The average monthly Social Security benefit for a retired worker was about $1,777 at the beginning of 2011 – or $14,124 a year – according to the Social Security Administration.
Hill said public backlash has increased unfairly in recent years against people who sacrificed higher salaries now for more secure benefits later. The average retired teacher in TRS makes $46,452 per year, while the average retired teacher in DeKalb makes $34,152, said Dick Ingram, executive director for TRS.
“Because of what [the state] did everyone is now mad at the public employees,” Hill said. “It’s not like we created it. ... We stuck with the agreement we made.”
Hill also said many teachers work second jobs but will never receive Social Security benefits from that work, making the pension even more important.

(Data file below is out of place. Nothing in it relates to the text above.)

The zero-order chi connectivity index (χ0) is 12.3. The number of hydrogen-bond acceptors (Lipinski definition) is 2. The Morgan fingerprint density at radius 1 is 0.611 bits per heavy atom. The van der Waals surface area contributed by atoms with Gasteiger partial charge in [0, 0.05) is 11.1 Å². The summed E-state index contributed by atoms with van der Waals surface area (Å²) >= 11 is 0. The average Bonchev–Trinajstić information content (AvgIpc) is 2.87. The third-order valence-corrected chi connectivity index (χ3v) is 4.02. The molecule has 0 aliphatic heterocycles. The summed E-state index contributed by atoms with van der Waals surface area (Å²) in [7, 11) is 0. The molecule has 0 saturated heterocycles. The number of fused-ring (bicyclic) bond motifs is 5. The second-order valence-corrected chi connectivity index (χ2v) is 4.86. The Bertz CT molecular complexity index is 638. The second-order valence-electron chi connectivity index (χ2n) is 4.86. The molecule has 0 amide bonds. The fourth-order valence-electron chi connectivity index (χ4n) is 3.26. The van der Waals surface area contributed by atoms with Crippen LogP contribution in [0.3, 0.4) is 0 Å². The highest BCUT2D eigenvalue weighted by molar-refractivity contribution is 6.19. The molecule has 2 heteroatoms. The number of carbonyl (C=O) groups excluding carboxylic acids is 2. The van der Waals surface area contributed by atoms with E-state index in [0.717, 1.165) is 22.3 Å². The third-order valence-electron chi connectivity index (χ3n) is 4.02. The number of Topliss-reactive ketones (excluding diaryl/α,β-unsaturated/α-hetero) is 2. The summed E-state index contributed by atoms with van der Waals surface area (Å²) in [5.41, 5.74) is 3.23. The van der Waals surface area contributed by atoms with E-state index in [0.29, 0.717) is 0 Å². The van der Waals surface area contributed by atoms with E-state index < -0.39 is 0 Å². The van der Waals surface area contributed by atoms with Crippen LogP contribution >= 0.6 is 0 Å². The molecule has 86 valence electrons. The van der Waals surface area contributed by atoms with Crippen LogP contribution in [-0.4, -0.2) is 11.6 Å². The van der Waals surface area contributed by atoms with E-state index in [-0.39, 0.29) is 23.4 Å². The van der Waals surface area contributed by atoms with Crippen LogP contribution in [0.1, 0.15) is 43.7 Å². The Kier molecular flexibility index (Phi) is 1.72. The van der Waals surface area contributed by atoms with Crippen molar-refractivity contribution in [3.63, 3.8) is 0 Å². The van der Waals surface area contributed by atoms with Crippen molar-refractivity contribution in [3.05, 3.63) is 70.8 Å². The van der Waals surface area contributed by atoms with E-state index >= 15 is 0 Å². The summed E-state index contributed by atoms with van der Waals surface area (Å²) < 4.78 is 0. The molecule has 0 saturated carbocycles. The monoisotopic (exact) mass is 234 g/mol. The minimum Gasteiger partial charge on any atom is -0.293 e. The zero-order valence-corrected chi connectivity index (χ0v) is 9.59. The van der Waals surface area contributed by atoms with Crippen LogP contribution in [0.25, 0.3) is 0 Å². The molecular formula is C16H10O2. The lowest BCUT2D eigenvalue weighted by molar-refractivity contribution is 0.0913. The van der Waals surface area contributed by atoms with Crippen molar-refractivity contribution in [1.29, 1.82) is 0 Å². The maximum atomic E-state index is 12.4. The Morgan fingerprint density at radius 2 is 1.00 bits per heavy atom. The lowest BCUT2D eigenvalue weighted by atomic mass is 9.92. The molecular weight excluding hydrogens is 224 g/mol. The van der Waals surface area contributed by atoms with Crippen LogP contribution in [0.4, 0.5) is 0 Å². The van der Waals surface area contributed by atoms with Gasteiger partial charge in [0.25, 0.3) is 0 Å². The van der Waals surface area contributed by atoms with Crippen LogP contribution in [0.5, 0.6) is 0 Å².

Matter of fairness?
Social Security benefits are under just as much stress as public pension systems, and many private-sector workers rightfully believe their retirement packages are at much greater risk than public employees, said Gavin Wilson, of Country Insurance in DeKalb.
There are stark differences between defined-contribution plans found in the private sector and defined-benefit plans found in the public sphere.
In a defined-contribution plan – where employers’ investments differ greatly – the employer contribution is the compensation the worker receives. That’s opposed to a defined-benefit plan in the public sector where the retirement plan is a guarantee based on salary and years of service.
“There is no doubt a defined-benefit plan is the best retirement package you can get,” Wilson said.